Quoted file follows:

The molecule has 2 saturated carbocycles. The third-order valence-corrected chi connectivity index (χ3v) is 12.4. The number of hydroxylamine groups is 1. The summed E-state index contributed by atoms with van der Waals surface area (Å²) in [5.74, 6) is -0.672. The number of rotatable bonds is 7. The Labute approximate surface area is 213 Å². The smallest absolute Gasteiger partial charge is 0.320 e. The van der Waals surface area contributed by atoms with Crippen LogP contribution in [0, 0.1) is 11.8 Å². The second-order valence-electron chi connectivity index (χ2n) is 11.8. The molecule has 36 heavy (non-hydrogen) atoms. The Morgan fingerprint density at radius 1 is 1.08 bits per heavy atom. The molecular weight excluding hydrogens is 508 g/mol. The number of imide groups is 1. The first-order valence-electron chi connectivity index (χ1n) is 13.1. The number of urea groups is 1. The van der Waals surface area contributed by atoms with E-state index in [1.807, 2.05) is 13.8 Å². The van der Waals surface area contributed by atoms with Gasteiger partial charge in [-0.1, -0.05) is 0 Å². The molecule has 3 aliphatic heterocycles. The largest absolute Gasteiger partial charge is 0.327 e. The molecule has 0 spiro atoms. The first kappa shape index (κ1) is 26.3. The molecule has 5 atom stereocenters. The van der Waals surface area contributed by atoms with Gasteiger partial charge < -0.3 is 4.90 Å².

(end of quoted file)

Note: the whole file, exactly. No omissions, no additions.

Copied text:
The molecule has 2 saturated carbocycles. The third-order valence-corrected chi connectivity index (χ3v) is 12.4. The number of hydroxylamine groups is 1. The summed E-state index contributed by atoms with van der Waals surface area (Å²) in [5.74, 6) is -0.672. The number of rotatable bonds is 7. The Labute approximate surface area is 213 Å². The smallest absolute Gasteiger partial charge is 0.320 e. The van der Waals surface area contributed by atoms with Crippen LogP contribution in [0, 0.1) is 11.8 Å². The second-order valence-electron chi connectivity index (χ2n) is 11.8. The molecule has 36 heavy (non-hydrogen) atoms. The Morgan fingerprint density at radius 1 is 1.08 bits per heavy atom. The molecular weight excluding hydrogens is 508 g/mol. The number of imide groups is 1. The first-order valence-electron chi connectivity index (χ1n) is 13.1. The number of urea groups is 1. The van der Waals surface area contributed by atoms with E-state index in [1.807, 2.05) is 13.8 Å². The van der Waals surface area contributed by atoms with Gasteiger partial charge in [-0.1, -0.05) is 0 Å². The molecule has 3 aliphatic heterocycles. The largest absolute Gasteiger partial charge is 0.327 e. The molecule has 0 spiro atoms. The first kappa shape index (κ1) is 26.3. The molecule has 5 atom stereocenters. The van der Waals surface area contributed by atoms with Gasteiger partial charge < -0.3 is 4.90 Å².